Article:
radio | Host Michel Lacombe is retiring soon

ICI Radio-Canada Premiere Host Michel Lacombe will host the final episode of his show the 21st on May 25 before retiring at the end of a career in journalism spanning more than 50 years, he confirmed Thursday.

Posted at 11:46 am

Simon Chabot

Simon Chabot
The press

Michel Lacombe, who only worked three days a week at Radio-Canada, is due to expire this spring and it has been decided not to renew. “It’s a management-sponsored decision,” the host says in the interview, though he acknowledges that at 77 he didn’t see himself clinging to his microphone forever. “I leave with a grin,” he says.

“I had a lot of fun promoting people who deserve it, like dancer Rodney Désir or the new co-director of the FTA Martine Dennewald. I’m going to miss that very much,” Michel Lacombe said of some of his show’s recent guests. He receives for the last time Judge Jacques Chamberland, who chaired the commission of inquiry into the protection of the confidentiality of journalistic sources in 2017 21on 25 May.

Nearing retirement, Michel Lacombe is serene and grateful to have had a long and fruitful career primarily in public service broadcasting. “Radio-Canada is the only place you can do big things like I’ve managed to do, both public affairs programs where you have time to dig deep and build a reputation that allows you to be yourself to reach out to everyone without being told no. »

A rich journey

Michel Lacombe began his journalistic career in the summer of 1966 in Chicoutimi, “a city of party Back then”. The following summer, that of the Expo, he joined Radio-Canada in Montreal after insisting on many occasions to a boss that he hired him to “see him less often”. Around the turn of the It debuted on Channel 10 (Télé-Métropole) in the 1970s “It was absolutely fabulous,” says the journalist, who learned a lot during this news-packed period with the big strikes and especially the October Crisis.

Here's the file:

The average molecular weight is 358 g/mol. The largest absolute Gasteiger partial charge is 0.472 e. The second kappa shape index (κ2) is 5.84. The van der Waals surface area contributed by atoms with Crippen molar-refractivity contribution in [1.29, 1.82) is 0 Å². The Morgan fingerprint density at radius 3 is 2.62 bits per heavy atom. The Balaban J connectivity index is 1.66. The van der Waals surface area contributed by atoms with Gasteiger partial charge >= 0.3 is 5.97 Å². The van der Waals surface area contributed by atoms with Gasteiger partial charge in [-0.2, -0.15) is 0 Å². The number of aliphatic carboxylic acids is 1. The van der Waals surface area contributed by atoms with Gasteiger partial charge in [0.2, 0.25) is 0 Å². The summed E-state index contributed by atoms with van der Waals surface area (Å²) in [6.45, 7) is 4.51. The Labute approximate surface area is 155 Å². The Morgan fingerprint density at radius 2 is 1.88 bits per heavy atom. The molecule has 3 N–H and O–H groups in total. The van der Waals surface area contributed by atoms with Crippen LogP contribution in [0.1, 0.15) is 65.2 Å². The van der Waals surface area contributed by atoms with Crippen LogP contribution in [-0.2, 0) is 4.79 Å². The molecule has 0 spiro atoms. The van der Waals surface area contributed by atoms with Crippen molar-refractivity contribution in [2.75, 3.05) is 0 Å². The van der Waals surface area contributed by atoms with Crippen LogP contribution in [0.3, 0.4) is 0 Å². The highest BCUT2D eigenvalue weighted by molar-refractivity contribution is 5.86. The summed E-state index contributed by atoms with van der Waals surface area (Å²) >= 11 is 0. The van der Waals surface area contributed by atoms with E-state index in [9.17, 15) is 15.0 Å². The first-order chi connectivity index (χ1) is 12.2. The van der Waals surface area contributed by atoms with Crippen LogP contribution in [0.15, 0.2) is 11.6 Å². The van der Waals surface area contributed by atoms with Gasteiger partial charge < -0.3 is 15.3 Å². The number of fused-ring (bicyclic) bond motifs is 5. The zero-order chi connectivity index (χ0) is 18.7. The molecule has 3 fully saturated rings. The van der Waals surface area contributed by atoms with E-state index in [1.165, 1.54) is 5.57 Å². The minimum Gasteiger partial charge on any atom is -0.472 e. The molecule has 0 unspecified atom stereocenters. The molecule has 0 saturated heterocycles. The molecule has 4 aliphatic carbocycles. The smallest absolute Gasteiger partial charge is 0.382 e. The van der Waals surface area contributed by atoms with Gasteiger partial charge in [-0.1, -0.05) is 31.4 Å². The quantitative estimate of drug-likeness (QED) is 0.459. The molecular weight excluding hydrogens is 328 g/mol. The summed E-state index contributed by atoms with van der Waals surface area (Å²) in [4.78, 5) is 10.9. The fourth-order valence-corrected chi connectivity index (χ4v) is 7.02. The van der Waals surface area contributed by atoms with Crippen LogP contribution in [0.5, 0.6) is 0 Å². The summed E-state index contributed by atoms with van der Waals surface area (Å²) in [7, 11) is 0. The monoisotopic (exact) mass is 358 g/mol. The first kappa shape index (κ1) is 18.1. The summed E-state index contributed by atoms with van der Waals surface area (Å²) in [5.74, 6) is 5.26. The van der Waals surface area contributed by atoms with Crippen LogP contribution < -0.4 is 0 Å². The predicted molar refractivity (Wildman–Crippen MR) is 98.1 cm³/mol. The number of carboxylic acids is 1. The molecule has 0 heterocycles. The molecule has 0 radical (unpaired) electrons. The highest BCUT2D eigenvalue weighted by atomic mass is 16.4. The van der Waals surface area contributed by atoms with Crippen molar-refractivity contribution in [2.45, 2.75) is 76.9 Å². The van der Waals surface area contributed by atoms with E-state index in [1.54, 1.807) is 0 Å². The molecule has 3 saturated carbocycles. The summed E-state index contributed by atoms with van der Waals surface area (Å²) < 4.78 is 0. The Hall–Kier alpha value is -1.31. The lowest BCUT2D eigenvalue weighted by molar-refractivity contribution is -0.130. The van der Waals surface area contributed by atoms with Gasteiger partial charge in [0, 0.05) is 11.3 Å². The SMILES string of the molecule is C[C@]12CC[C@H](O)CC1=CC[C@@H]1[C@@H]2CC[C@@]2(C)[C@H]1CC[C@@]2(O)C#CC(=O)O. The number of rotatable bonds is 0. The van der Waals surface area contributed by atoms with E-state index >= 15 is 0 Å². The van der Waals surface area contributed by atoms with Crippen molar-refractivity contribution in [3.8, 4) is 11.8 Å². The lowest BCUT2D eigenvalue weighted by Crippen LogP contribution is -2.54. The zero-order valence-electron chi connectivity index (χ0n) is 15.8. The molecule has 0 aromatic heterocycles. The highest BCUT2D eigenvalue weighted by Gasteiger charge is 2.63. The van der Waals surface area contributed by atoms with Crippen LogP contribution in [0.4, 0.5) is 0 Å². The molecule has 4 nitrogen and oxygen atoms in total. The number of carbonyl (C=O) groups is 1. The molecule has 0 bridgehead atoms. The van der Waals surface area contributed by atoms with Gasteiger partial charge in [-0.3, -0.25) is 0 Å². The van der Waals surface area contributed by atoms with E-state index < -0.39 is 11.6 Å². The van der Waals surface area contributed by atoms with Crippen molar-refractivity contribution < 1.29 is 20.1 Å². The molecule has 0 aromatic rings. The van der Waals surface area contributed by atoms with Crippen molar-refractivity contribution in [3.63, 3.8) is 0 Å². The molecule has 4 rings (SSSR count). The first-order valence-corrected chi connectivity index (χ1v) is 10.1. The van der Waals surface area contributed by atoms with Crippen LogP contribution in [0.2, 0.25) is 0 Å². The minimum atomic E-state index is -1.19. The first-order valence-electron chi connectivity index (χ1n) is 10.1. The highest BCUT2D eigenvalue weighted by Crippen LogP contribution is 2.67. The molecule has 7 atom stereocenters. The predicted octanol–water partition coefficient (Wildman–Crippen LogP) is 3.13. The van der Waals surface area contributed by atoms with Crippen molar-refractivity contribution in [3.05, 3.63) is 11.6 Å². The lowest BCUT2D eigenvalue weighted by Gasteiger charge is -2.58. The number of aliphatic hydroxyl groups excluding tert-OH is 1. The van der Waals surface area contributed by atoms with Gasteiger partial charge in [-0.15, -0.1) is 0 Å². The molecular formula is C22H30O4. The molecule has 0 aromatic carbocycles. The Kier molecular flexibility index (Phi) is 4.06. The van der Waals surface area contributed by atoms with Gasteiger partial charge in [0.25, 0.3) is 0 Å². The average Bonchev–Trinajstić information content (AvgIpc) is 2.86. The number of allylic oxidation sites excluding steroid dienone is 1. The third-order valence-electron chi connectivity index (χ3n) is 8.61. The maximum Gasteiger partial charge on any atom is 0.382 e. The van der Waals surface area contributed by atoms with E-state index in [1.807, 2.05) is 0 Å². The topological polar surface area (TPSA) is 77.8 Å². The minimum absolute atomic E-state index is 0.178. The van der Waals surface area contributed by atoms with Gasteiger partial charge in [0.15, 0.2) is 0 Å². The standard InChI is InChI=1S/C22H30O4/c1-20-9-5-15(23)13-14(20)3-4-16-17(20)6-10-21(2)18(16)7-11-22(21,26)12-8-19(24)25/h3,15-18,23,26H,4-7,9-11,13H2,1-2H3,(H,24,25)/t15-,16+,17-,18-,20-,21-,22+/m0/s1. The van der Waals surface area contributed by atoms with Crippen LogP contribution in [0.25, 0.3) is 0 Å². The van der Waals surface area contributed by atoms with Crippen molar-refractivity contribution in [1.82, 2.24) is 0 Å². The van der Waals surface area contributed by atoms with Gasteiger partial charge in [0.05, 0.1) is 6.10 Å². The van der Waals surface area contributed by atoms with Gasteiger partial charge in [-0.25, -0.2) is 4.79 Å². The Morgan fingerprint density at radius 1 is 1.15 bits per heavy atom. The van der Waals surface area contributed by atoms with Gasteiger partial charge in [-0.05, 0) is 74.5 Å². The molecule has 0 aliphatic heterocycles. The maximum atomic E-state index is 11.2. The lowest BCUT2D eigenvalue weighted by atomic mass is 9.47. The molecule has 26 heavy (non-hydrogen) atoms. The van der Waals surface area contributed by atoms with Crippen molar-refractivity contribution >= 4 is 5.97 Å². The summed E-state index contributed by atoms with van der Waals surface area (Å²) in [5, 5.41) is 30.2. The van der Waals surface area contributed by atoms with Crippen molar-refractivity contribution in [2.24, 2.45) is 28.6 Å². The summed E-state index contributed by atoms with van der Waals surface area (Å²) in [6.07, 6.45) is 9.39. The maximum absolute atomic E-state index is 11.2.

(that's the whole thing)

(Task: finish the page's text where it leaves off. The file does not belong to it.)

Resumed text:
He became involved with the young professional association of Quebec journalists and then returned to Radio-Canada, where he worked notably as Quebec parliamentary correspondent for the public affairs program here when the first government of René Lévesque was elected in 1976. He then did international journalism on Radio-Canada television Pointin the early 1980s before returning to radio to do a morning interview with those who make the news.

At the turn of the 1990’s he made a name for himself as the presenter of the public affairs lunchtime program which was named by name noon-15 “We fundamentally reformed the public affairs programs there, with part of the telephone show, which I had a lot of fun hosting,” he recalls.

He then briefly takes over from Joël Le Bigot to animate the morning show on the station’s Montreal antenna, before being shown the door by management, who fear a drop in viewership. “It’s an adventure that didn’t end very well,” laughs Michel Lacombe today.

He returned to public affairs and then took over the helmOpen on Saturday and from Don’t believe everything they saywhose distribution ended in 2019. Since then, Michel Lacombe has stuck with the animation of 21 as well as special series dedicated in particular to the Silent Revolution, Hubert Aquin or the invention of the radio. In 2020 he also presented a summer program on generational conflicts with his wife Nathalie Petrowski ok boomer.

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